History

AISICS

SICS (formerly AISICS) originated in a partnership between the Navajo Community College (NCC) in Tsaile, AZ, and the Department of Information and Computer Science (ICS) at the University of California, Irvine (UCI), which we initiated in 1991 by a visit to the NCC campus. This then led to the development of a pilot program for NCC students, organized during the Summer of 1992. Results of this program, which was co-sponsored by the Navajo Nation Scholarship Office, the University of California, Irvine, and several corporate sponsors, were extremely encouraging. Over fifty percent of the participants are now pursuing degrees in Computer Science; some have transferred from NCC to our campus where they are working toward their Bachelor of Science degree in Information and Computer Science.

The academic component of the program is an intensive four-week series of classes in which students complete university-level course work. Taught by UCI faculty and Ph.D. candidates, course topics include computers & computer science, computer networks & telecommunications, information systems, the Internet and general study skills, To encourage serious study, students compete for several scholarships based upon achievement during the academic portion of the Institute. These scholarships are awarded directly to the student's educational institution to cover tuition expenses for the following year.

The internship component of the program is offered during the second four weeks. The goal of the internship is to provide students an opportunity to explore the technological work force and to establish mentor relationships with business professionals. This experience provides the background for career decision-making. In summer 1998, students were assigned to 7 different companies including Boeing North America, Rockwell, Silicon Systems, Toshiba America, TRW, Unisys and Xerox.

Throughout the eight weeks, a variety of cultural and social activities are planned to create a sense of community among the group. The gatherings also provide structured time for students to informally talk with faculty about high-tech careers and technical issues facing tribal communities.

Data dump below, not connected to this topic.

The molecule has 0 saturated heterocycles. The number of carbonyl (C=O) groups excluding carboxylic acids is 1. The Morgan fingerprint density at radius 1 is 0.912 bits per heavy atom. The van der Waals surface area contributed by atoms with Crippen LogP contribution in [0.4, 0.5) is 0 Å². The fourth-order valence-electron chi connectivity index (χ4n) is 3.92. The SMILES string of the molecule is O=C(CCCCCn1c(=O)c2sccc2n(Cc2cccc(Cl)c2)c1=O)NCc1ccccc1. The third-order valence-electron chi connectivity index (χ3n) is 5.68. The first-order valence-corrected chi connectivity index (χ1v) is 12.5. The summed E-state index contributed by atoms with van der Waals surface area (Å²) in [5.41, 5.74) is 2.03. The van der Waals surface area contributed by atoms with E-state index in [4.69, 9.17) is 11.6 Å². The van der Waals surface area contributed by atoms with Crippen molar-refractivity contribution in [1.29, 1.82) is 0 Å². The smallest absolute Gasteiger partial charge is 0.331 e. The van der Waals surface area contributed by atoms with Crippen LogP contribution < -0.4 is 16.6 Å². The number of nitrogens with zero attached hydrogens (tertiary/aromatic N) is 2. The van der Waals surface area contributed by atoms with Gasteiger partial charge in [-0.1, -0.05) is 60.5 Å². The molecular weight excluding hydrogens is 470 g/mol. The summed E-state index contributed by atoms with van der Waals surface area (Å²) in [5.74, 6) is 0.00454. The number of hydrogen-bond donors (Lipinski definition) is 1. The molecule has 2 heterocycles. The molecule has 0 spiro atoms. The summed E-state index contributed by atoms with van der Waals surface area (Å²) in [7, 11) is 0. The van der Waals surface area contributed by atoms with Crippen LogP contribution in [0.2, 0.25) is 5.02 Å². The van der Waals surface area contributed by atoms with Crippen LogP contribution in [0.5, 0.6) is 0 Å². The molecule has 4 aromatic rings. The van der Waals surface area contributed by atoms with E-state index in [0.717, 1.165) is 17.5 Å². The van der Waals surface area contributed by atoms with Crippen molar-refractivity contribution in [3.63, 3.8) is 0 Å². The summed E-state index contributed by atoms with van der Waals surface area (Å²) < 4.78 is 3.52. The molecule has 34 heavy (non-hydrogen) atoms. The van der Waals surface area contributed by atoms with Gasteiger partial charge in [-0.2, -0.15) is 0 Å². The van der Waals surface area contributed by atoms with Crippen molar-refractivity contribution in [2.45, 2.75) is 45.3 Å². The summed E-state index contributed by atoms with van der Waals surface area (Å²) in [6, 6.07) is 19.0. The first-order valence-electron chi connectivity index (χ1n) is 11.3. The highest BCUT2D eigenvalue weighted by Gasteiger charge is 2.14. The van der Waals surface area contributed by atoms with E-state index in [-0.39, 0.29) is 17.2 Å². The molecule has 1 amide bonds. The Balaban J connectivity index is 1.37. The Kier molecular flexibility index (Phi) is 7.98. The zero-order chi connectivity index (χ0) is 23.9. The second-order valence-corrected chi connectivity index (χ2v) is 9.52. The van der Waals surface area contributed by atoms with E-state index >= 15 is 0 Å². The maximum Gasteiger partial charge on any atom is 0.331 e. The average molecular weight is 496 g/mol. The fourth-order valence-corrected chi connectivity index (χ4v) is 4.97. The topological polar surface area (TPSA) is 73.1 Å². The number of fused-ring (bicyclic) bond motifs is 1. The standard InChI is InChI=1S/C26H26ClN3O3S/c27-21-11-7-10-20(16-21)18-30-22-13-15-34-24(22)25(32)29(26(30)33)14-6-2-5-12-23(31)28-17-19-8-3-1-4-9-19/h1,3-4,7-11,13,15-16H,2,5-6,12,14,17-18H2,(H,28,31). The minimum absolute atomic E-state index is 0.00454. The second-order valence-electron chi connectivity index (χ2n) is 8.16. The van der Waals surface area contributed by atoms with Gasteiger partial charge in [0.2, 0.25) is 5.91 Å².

Lubomir Bic, Ph.D., is the founder and faculty director of SICS. Dr. Bic has been teaching Information & Computer Science at UCI for more than fifteen years. In addition to his teaching, Dr. Bic leads cutting-edge research projects in parallel & distributed computing and biomedical simulation.

As a non-residential program, SICS is geared for students who have demonstrated a commitment to Native American education currently living in southern California. SICS staff work closely with southern California Indian Centers and tribal colleges to market the Institute. Potential students must complete an application which includes a statement of purpose, GPA and letters of recommendation. These applications are reviewed by the SICS faculty and administrators who select the final participants.

Evaluation components consist of surveys and interviews conducted at the conclusion of each program. In addition, SICS graduates are tracked on a database to monitor their educational and business pursuits. Early reports indicate that more than 90% of SICS graduates have continued higher education and more than 80% have gone on to pursue a bachelor's degree at a four-year institution.

Located in the heart of the third largest American Indian community in the country, UCI is well positioned to host an outreach program such as SICS.

 


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SICS
Information and Computer Science
University of California, Irvine,
Irvine, CA 92697-3425

comments, suggestions?
email:
aisi@ics.uci.edu